TSSA trades union banners flying

UK strike breakthrough – first union agrees terms

TSSA trades union banners flyingTSSA

The Transport Salaried Staff Association, the smallest of the three main trades unions involved, has agreed terms with railway employers. The move ends their members participation in the long-running national rail dispute. The move is being viewed as a step forward in the dispute, but it still leaves the two larger unions at a stalemate, and action still planned by the largest union, the RMT, later this month.

Members of the TSSA rail union have voted to accept offers made by the train companies in the long-running national rail dispute over pay, job security and conditions. According to the union, which has about 3000 members in the industry, has won an improved deal on pay, as well as commitments on job security and full consultation over any possible changes to terms and conditions. The dispute has seen strikes and industrial action on the railways since the summer of 2022.

Overwhelming majority but other unions still in dispute

An online ballot was conducted among TSSA members within the rail industry. The vote saw an overwhelming majority of eighty per cent of management grade and sixty per cent of general grade members vote to accept the offers. This was on an overall return of fifty-seven per cent of affected members voting, say the union. TSSA members work in a variety of management, stations, control, engineering, clerical, and customer service roles.

TSSA members on picket line at Swindon in October 2022
TSSA members on picket line at Swindon in October 2022. Image: TSSA Facebook

The result means TSSA will formally accept the offers and notify the train companies that ballots for continuing industrial action have been withdrawn. The union will enter into discussions with employers on the detail of implementing the principles and commitments contained in the settlement. However, the much larger train drivers union (Aslef) and the biggest of all, the RMT, are still in dispute, with the RMT due to call out its 40,000 members in March and April for a series of strikes.

Two year pay deal

The settlement does not come with an amicable handshake over the negotiating table. “This is a clear decision from our members which will end our long-running dispute”, said a TSSA spokesperson. “[However it is] something which could have happened months ago had it not been for government intransigence. The incredible resolve we have seen from our members has resulted in a significantly improved pay deal over two years, commitments for no compulsory redundancies, improved opportunities for redeployment, as well as full consultation over proposed reforms to ticket offices and any changes to terms and conditions.”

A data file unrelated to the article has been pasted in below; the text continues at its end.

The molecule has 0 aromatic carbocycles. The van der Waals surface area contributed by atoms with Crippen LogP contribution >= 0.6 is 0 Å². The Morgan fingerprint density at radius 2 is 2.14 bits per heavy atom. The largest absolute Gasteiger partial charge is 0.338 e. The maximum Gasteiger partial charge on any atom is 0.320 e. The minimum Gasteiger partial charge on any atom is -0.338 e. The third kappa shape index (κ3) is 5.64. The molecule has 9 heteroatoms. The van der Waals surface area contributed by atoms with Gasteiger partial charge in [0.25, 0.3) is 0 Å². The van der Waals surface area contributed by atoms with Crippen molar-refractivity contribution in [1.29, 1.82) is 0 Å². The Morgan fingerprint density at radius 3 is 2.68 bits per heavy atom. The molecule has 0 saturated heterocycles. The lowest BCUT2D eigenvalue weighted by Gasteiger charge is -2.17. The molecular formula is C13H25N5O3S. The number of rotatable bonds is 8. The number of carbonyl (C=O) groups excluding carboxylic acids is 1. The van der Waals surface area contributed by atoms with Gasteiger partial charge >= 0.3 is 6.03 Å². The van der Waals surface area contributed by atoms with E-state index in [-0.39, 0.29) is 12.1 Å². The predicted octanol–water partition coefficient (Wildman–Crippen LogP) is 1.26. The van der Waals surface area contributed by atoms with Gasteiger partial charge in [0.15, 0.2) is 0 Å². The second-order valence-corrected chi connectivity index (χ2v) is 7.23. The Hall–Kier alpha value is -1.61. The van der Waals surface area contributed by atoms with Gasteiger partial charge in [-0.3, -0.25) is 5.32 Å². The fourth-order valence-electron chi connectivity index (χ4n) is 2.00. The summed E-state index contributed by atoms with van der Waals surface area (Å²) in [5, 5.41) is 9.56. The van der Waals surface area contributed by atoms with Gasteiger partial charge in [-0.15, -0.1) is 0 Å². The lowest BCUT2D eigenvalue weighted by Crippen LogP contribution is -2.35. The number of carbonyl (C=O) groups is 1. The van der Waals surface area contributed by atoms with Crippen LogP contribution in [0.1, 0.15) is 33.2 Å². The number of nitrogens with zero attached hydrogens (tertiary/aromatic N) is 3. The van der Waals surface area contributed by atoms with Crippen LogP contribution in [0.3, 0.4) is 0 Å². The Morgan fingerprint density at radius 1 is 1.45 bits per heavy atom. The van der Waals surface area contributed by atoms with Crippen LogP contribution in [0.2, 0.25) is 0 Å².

The union said it had entered into painstaking negotiations with the representative body of the employers, the Rail Delivery Group (RDG). It has secured formal offers in relation to all members in the dispute. The headline resolution is for a two year pay deal covering 2022-23 and 2023-24. This provides for a five per cent increase or a minimum increase of 1,750 pounds (about 2,085 euro) whichever is the greater in year one, and a further four per cent increase in year two. The minimum increase clause seems to be the major significant improvement on the previous best offer made by the employers.

Redundancy agreements but ticket office closures still opposed

The union nevertheless maintained its robust stance on industrial relations with the employers. “Thanks to the great commitment of our members across the train companies they have collectively won a better future and can be rightly proud of their actions in this historic dispute”, said their statement. “We will continue to hold the train companies and the government to account as we go forward because Britain needs a fully functioning rail network at the heart of our green industrial future, and as a means of rebuilding our economy in the wake of the Covid pandemic.”

To that end, the TSSA says it has won an agreement to avoid compulsory redundancies of employees within the grades directly affected by proposed workforce changes. That clause, relating to changes in working practices, runs until the end of 2024. “The grades directly affected by the workforce changes are all station-based grades, all on board grades including catering and train-crew, all administration grades, all fleet and engineering grades”, says the union. “All revenue protection and train service controller grades will be regarded as in scope for the purposes of the no compulsory redundancies commitment.” A voluntary redundancy scheme will remain in place.

TSSA continues to oppose the proposed closures of ticket offices. The passenger train operating companies involved in the scope of the new offer are – Avanti West Coast, C2C, Chiltern Railways, Cross Country, East Midlands Railway, Govia Thameslink Railway, Greater Anglia, Great Western Railway, London North Eastern Railway, Northern Trains Limited, South Eastern Railway, South Western Railway, Trans Pennine Express, West Midlands Trains.

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Author: Simon Walton

Simon Walton is UK correspondent for RailTech.com and Railfreight.com

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